Carbohydrates provide 4 kilocalories of energy per gram of food Insulin is a hormone that regulates glucose levels in our blood Carbohydrates is the most effective fuel for the body. Digestion of carbohydrates begins immediately in the mouth with enzymes breaking it down immediately. After absorption by the small intestine, glucose can be used directly by the cell for energy. After absorption by the small intestine, glucose can be stored as glycogen in the muscles and liver. After absorption by the small intestine, glucose provided carbon skeletons to synthesize non-essential amino acids. Fructose is the sweetest of the monosaccharaides. Monosaccharaide and diasaccharides collectively make up the simple sugars. Glucose, fructose, and galactose are simple sugars Three disaccharides are sucrose, lactose, and maltose Sucrose occurs naturally in most foods, particularly beet sugar, cane sugar, maple syrup, and honey Lactose is glucose and galactose, it's often called milk sugar. Maltose occurs un beer, cereals, and germinating seeds. Polysaccharides include plan and animal categories. Starch and fiber represent the 2 most common forms of polysaccharides Starch is found in bread, cereal, spaghetti and pastries. Large amounts also exist in peas, beans, potatoes. Complex carbohydrates refers to dietary starch. Monosacharides and disaccharides are collectively called simple sugars. Carbohydrates serve 3 primary functions related to energy metabolism and exercise performance: 1. Energy source, 2. protein sparer, 3. metabolic primer. When glucose levels fall before normal it is called hypoglycemia. For physically active people, adequate daily carb intake maintains the body's limited glycogen stores. If carb intake exceeds the cell's capacity to store glycogen, it is readily conv Continue reading >>

Glycogen

Glycogen

Schematic two-dimensional cross-sectional view of glycogen: A core protein of glycogenin is surrounded by branches of glucose units. The entire globular granule may contain around 30,000 glucose units.[1] A view of the atomic structure of a single branched strand of glucose units in a glycogen molecule. Glycogen (black granules) in spermatozoa of a flatworm; transmission electron microscopy, scale: 0.3 µm Glycogen is a multibranched polysaccharide of glucose that serves as a form of energy storage in humans,[2] animals,[3] fungi, and bacteria. The polysaccharide structure represents the main storage form of glucose in the body. Glycogen functions as one of two forms of long-term energy reserves, with the other form being triglyceride stores in adipose tissue (i.e., body fat). In humans, glycogen is made and stored primarily in the cells of the liver and skeletal muscle.[2][4] In the liver, glycogen can make up from 5–6% of the organ's fresh weight and the liver of an adult weighing 70 kg can store roughly 100–120 grams of glycogen.[2][5] In skeletal muscle, Glycogen is found in a low concentration (1–2% of the muscle mass) and the skeletal muscle of an adult weighing 70 kg can store roughly 400 grams of glycogen.[2] The amount of glycogen stored in the body—particularly within the muscles and liver—mostly depends on physical training, basal metabolic rate, and eating habits. Small amounts of glycogen are also found in other tissues and cells, including the kidneys, red blood cells,[6][7][8] white blood cells,[medical citation needed] and glial cells in the brain.[9] The uterus also stores glycogen during pregnancy to nourish the embryo.[10] Approximately 4 grams of glucose are present in the blood of humans at all times;[2] in fasted individuals, blood glucos Continue reading >>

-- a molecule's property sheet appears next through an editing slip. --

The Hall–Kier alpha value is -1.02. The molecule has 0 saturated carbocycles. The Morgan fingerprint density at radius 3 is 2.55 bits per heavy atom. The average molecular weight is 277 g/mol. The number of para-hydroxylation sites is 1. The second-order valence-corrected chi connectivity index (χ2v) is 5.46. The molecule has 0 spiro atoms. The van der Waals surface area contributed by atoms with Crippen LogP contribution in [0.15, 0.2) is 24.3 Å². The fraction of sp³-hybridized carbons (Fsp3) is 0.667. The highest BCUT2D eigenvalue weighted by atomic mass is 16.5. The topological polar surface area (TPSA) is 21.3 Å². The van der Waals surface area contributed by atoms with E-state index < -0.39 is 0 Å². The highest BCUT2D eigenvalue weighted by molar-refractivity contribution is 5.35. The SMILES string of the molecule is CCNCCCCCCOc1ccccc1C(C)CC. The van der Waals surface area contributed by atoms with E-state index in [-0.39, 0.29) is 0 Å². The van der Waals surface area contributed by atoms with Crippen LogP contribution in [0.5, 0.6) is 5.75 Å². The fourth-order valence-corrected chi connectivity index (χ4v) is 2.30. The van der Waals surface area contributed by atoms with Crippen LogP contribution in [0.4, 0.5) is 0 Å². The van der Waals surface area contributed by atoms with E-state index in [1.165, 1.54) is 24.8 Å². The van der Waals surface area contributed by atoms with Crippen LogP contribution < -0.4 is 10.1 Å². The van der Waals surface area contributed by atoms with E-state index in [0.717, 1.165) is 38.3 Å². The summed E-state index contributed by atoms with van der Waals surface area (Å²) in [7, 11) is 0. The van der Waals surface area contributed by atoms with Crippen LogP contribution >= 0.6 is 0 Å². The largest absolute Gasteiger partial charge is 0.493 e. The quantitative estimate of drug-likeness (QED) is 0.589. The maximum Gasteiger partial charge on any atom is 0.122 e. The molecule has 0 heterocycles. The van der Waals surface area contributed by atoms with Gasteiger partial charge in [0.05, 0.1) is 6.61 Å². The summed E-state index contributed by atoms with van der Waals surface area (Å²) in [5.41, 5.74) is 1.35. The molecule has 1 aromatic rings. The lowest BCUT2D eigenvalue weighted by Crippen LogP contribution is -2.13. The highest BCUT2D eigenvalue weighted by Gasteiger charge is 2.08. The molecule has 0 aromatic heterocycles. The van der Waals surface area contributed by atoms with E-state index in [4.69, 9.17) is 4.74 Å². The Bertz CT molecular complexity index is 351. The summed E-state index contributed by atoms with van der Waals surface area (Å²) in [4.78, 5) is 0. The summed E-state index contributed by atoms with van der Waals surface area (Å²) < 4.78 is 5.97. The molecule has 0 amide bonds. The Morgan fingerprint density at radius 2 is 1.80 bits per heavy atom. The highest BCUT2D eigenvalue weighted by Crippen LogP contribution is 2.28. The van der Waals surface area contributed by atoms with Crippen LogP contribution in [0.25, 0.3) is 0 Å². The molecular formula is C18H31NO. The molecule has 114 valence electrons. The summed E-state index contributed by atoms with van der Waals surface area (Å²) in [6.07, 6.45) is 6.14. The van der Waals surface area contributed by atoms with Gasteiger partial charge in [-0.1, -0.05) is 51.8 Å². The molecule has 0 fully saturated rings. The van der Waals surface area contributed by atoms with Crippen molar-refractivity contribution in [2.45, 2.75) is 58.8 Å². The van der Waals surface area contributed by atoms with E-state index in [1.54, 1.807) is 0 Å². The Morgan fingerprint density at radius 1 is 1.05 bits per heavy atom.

Carbohydrates - Glycogen

Carbohydrates - Glycogen

Polysaccharides are carbohydrate polymers consisting of tens to hundreds to several thousand monosaccharide units. All of the common polysaccharides contain glucose as the monosaccharide unit. Polysaccharides are synthesized by plants, animals, and humans to be stored for food, structural support, or metabolized for energy. Glycogen is the storage form of glucose in animals and humans which is analogous to the starch in plants. Glycogen is synthesized and stored mainly in the liver and the muscles. Structurally, glycogen is very similar to amylopectin with alpha acetal linkages, however, it has even more branching and more glucose units are present than in amylopectin. Various samples of glycogen have been measured at 1,700-600,000 units of glucose. The structure of glycogen consists of long polymer chains of glucose units connected by an alpha acetal linkage. The graphic on the left shows a very small portion of a glycogen chain. All of the monomer units are alpha-D-glucose, and all the alpha acetal links connect C # 1 of one glucose to C # 4 of the next glucose. The branches are formed by linking C # 1 to a C # 6 through an acetal linkages. In glycogen, the branches occur at intervals of 8-10 glucose units, while in amylopectin the branches are separated by 12-20 glucose units. Continue reading >>

Ch 5 Carbohydrates Flashcards | Quizlet

Ch 5 Carbohydrates Flashcards | Quizlet

-made by plants from CO2 & H2O using energy from the sun -ideal nutrient to meet your body's needs plants use the sun's energy to combine carbon, oxygen, and hydrogen to form carbohydrates. is the main biological energy storage process. Energy from sunlight is stored in the chemical bonds of glucose. carbon dioxide + water + sunlight glucose + oxygen - stored in a fruit or vegetable or seed or other plant is the biological energy releasing process. Energy stored in the bonds of glucose (and many other molecules) is released to do work in living cells glucose + oxygen --> carbon dioxide + water + energy -are the main fuel that cells use for cellular work 1. glucose: primary energy for cells, aka dextrose. not abundant in food (fruits, vegetables, berries, grapes, honey, corn & carrots) 2. fructose: "fruit sugar/levulose" has to be broken down to glucose (fruit, honey HFCS) 3. galactose: part of "milk sugar" lactose, rarely free in foods disaccharides - definition & by what process -Disaccharides are joined by the process of dehydration synthesis Maltose = glucose + glucose "malt sugar", found in germinating seeds & wherever starch is being digested Sucrose = glucose + fructose "table sugar" Lactose = glucose + galactose "milk sugar" sucrose - definition, how is it made & where found - refinement strips away vitamins & minerals -occurs naturally in honey, maple syrup, carrots, sweet fruits such as pineapple - Contribute energy to foods Provide 4 kcal/g -Nutritive sweeteners added during processing or preparation e.g., sucrose and high fructose corn syrup Substances added to a food to sweeten it but provide no or few calories Poorly absorbed and may cause diarrhea Supply 2 kcal/g Intensely-sweet synthetic compounds that sweeten foods without providing kcal - Saccharin, as Continue reading >>